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Cannery Row (1945)

by John Steinbeck

Other authors: See the other authors section.

Series: Cannery Row (1)

MembersReviewsPopularityAverage ratingConversations / Mentions
8,492166703 (4.03)1 / 700
Vividly depicts the colorful, sometimes disreputable, inhabitants of a run-down area in Monterey, California.
  1. 71
    Tortilla Flat by John Steinbeck (Booksloth)
  2. 20
    All the Pretty Horses by Cormac McCarthy (mabith)
    mabith: McCarthy's border trilogy reminded me so heavily of Steinbeck. I think if you enjoy one author you'll enjoy the other as well.
  3. 31
    Sweet Thursday by John Steinbeck (HollyMS)
  4. 22
    Angle of Repose by Wallace Stegner (lyzadanger)
    lyzadanger: Similar pastoral view of the West.
  5. 00
    A Foreign Woman by Sergei Dovlatov (Anonymous user)
  6. 01
    The Killer Next Door by Alex Marwood (SomeGuyInVirginia)
  7. 12
    The Log from the Sea of Cortez by John Steinbeck (chrisharpe)
  8. 01
    Underworld by Don DeLillo (xtien)

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» See also 700 mentions

English (161)  Spanish (2)  Lithuanian (1)  Dutch (1)  Italian (1)  Hebrew (1)  All languages (167)
Showing 1-5 of 161 (next | show all)
Steinbeck tried too hard with this novel. It read more like the journal from a beginning writing course. He seems to try to pack too much into each sentence, each chapter. In Grapes of Wrath or Of Mice and Men, he created rich characters and explored important themes. Here, he seems more interested in narrative for narrative's sake than anything else. I'm just glad I read several of his other works first. If this was my introduction to Steinbeck, there wouldn't be a second chapter. ( )
  drew_asson | Dec 3, 2020 |
Just loved it. ( )
  helenar238 | Oct 31, 2020 |
Mack and the boys try to throw a party for Doc. That's the gist of the plot, but this is a story that aims first to conjure a mood and atmosphere. Monterey is a quiet sleepy town where quiet sleepy people live, and there is a pleasant, quiet, sleepy happiness to be had there that Doc understands and appreciates better than anyone. I can't start reading Steinbeck without being immediately pleased by his writing, my fingers twitching to quote him. Cannery Row revisits the Monterey setting in California that I was familiar with from Tortilla Flat. It both is and is not the same place, populated by characters similar and dissimilar. Steinbeck throws in his interlude chapters, isolated segments for added flavour. The only disturbance in these calm waters are the mentions of wife beating, with the sad impression it was intended to be amusing fun-and-games background colour. Now it lends a bit of edge, a hint of illusion overlaying what I think Steinbeck meant to convey with blind sincerity. Modern fiction likes an edge and a hint of falseness so it still works, though perhaps in a different way than originally intended. ( )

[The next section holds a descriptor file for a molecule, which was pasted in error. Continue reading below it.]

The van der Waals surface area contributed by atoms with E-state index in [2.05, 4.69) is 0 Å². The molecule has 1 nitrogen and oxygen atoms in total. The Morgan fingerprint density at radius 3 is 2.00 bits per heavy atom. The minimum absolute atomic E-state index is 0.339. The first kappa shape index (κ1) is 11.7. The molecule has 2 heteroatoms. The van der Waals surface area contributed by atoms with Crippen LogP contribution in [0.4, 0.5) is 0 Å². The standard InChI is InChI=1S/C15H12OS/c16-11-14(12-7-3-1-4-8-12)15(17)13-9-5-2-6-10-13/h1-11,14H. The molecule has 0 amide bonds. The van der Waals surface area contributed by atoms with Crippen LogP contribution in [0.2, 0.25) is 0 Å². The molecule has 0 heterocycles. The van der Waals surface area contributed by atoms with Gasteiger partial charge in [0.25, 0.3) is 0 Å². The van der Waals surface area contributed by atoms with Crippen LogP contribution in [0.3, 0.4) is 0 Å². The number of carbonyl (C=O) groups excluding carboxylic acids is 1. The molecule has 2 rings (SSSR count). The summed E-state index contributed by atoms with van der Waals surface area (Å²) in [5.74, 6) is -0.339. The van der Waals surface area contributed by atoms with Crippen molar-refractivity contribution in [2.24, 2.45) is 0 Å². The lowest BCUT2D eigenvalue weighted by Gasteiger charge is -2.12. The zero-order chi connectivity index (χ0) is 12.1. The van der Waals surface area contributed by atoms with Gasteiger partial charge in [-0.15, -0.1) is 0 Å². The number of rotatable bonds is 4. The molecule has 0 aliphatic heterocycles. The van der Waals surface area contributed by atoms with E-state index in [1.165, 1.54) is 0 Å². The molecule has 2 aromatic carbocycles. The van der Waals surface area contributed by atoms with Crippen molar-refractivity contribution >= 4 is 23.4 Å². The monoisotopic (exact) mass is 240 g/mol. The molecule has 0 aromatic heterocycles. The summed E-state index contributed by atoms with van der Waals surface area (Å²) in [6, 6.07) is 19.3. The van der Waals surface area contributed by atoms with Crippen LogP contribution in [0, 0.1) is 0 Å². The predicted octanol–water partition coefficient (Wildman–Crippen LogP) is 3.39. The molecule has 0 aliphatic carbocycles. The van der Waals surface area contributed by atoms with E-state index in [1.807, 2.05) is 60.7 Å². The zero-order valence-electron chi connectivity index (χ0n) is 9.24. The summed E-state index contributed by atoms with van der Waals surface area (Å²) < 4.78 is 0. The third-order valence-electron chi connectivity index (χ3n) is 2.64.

1 vote Cecrow | Jul 30, 2020 |
I'm rather glad that I read Of Mice and Men first, because that was a better example of Steinbeck's talent. It's not that I didn't like Cannery Row - I still enjoyed the characterisation and the writing - but the intentional anecdotal nature of it isn't really my kind of thing. ( )
  Tara_Calaby | Jun 22, 2020 |
I genuinely enjoyed this a lot more than I was expecting! Maybe it's just cause I was in Monterey a couple of weeks ago & feel some sort of affinity for the setting... but I actually liked Steinbeck's writing style (though I can't say why I expected not to enjoy it) and the stories in here were weirdly interesting, even though I could not relate to a single character. ( )
  j_tuffi | May 30, 2020 |
Showing 1-5 of 161 (next | show all)

» Add other authors (33 possible)

Author nameRoleType of authorWork?Status
Steinbeck, Johnprimary authorall editionsconfirmed
Brugmans-Martens, L.I.Translatorsecondary authorsome editionsconfirmed
Farden, JerryNarratorsecondary authorsome editionsconfirmed
Frank, RudolfTranslatorsecondary authorsome editionsconfirmed
Shillinglaw, SusanIntroductionsecondary authorsome editionsconfirmed
Stahl, BenCover artistsecondary authorsome editionsconfirmed
Waechter, PhilipCover artistsecondary authorsome editionsconfirmed
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Cannery Row in Monterey in California is a poem, a stink, a grating noise, a quality of light, a tone, a habit, a nostalgia, a dream.
"It has always seemed strange to me," said Doc. "The things we admire in men, kindness and generosity, openness, honesty, understanding and feeling are the comcomitants of failure in our system. And those traits we detest, sharpness, greed, acquisitiveness, meanness, egotism and self-interest are the traits of success. And while men admire the quality of the first they love the produce of the second."
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Vividly depicts the colorful, sometimes disreputable, inhabitants of a run-down area in Monterey, California.

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Average: (4.03)
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Penguin Australia

3 editions of this book were published by Penguin Australia.

Editions: 0141185082, 0141045396, 024195245X

Recorded Books

An edition of this book was published by Recorded Books.

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